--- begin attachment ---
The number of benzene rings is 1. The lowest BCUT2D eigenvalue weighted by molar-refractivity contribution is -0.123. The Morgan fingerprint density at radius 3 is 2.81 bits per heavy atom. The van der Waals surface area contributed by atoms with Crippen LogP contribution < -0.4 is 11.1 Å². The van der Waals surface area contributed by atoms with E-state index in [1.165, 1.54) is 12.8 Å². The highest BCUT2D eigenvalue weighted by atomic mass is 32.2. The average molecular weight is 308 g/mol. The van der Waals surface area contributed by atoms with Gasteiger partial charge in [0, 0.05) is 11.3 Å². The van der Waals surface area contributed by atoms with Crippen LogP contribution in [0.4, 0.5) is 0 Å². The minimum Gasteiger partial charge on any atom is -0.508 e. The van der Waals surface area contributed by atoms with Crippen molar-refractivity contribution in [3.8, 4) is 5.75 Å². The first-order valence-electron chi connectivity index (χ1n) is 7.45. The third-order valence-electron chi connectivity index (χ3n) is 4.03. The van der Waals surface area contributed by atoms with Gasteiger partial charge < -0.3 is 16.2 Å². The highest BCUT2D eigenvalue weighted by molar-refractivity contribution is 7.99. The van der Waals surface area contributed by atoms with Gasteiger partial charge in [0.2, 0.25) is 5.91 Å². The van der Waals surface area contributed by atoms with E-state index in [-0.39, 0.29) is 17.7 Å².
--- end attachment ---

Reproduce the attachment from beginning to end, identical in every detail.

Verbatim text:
The number of benzene rings is 1. The lowest BCUT2D eigenvalue weighted by molar-refractivity contribution is -0.123. The Morgan fingerprint density at radius 3 is 2.81 bits per heavy atom. The van der Waals surface area contributed by atoms with Crippen LogP contribution < -0.4 is 11.1 Å². The van der Waals surface area contributed by atoms with E-state index in [1.165, 1.54) is 12.8 Å². The highest BCUT2D eigenvalue weighted by atomic mass is 32.2. The average molecular weight is 308 g/mol. The van der Waals surface area contributed by atoms with Gasteiger partial charge in [0, 0.05) is 11.3 Å². The van der Waals surface area contributed by atoms with Crippen LogP contribution in [0.4, 0.5) is 0 Å². The minimum Gasteiger partial charge on any atom is -0.508 e. The van der Waals surface area contributed by atoms with Crippen molar-refractivity contribution in [3.8, 4) is 5.75 Å². The first-order valence-electron chi connectivity index (χ1n) is 7.45. The third-order valence-electron chi connectivity index (χ3n) is 4.03. The van der Waals surface area contributed by atoms with Gasteiger partial charge < -0.3 is 16.2 Å². The highest BCUT2D eigenvalue weighted by molar-refractivity contribution is 7.99. The van der Waals surface area contributed by atoms with Gasteiger partial charge in [0.2, 0.25) is 5.91 Å². The van der Waals surface area contributed by atoms with E-state index in [-0.39, 0.29) is 17.7 Å².